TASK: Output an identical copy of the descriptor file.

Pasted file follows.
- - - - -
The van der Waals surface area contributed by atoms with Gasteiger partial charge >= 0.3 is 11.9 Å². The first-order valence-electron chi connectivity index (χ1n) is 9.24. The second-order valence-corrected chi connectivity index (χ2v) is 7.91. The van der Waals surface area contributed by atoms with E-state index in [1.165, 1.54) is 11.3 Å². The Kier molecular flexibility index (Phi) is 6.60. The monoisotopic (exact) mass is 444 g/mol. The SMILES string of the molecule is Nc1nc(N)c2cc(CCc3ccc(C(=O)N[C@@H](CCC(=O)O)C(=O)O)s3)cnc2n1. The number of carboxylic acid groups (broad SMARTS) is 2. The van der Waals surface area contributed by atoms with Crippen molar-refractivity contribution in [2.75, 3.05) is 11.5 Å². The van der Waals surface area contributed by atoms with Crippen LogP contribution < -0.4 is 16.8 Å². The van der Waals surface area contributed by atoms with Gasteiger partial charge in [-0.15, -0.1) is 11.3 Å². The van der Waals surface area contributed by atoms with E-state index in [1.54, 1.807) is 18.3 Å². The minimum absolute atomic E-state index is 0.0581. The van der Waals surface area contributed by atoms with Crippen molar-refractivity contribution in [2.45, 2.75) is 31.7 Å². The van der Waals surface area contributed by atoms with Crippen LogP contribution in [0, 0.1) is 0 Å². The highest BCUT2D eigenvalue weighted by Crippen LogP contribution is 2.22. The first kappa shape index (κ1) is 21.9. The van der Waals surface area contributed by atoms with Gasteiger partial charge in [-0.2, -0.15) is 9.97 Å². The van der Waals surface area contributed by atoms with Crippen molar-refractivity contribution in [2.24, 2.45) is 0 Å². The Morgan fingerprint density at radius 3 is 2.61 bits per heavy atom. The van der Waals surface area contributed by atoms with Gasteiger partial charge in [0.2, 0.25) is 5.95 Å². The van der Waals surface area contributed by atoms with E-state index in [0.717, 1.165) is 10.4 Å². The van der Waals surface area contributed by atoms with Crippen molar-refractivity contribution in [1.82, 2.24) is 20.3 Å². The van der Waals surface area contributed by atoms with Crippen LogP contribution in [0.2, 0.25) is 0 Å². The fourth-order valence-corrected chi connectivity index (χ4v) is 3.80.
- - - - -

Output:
The van der Waals surface area contributed by atoms with Gasteiger partial charge >= 0.3 is 11.9 Å². The first-order valence-electron chi connectivity index (χ1n) is 9.24. The second-order valence-corrected chi connectivity index (χ2v) is 7.91. The van der Waals surface area contributed by atoms with E-state index in [1.165, 1.54) is 11.3 Å². The Kier molecular flexibility index (Phi) is 6.60. The monoisotopic (exact) mass is 444 g/mol. The SMILES string of the molecule is Nc1nc(N)c2cc(CCc3ccc(C(=O)N[C@@H](CCC(=O)O)C(=O)O)s3)cnc2n1. The number of carboxylic acid groups (broad SMARTS) is 2. The van der Waals surface area contributed by atoms with Crippen molar-refractivity contribution in [2.75, 3.05) is 11.5 Å². The van der Waals surface area contributed by atoms with Crippen LogP contribution < -0.4 is 16.8 Å². The van der Waals surface area contributed by atoms with Gasteiger partial charge in [-0.15, -0.1) is 11.3 Å². The van der Waals surface area contributed by atoms with E-state index in [1.54, 1.807) is 18.3 Å². The minimum absolute atomic E-state index is 0.0581. The van der Waals surface area contributed by atoms with Crippen molar-refractivity contribution in [2.45, 2.75) is 31.7 Å². The van der Waals surface area contributed by atoms with Crippen LogP contribution in [0, 0.1) is 0 Å². The highest BCUT2D eigenvalue weighted by Crippen LogP contribution is 2.22. The first kappa shape index (κ1) is 21.9. The van der Waals surface area contributed by atoms with Gasteiger partial charge in [-0.2, -0.15) is 9.97 Å². The van der Waals surface area contributed by atoms with Crippen molar-refractivity contribution in [2.24, 2.45) is 0 Å². The Morgan fingerprint density at radius 3 is 2.61 bits per heavy atom. The van der Waals surface area contributed by atoms with Gasteiger partial charge in [0.2, 0.25) is 5.95 Å². The van der Waals surface area contributed by atoms with E-state index in [0.717, 1.165) is 10.4 Å². The van der Waals surface area contributed by atoms with Crippen molar-refractivity contribution in [1.82, 2.24) is 20.3 Å². The van der Waals surface area contributed by atoms with Crippen LogP contribution in [0.2, 0.25) is 0 Å². The fourth-order valence-corrected chi connectivity index (χ4v) is 3.80.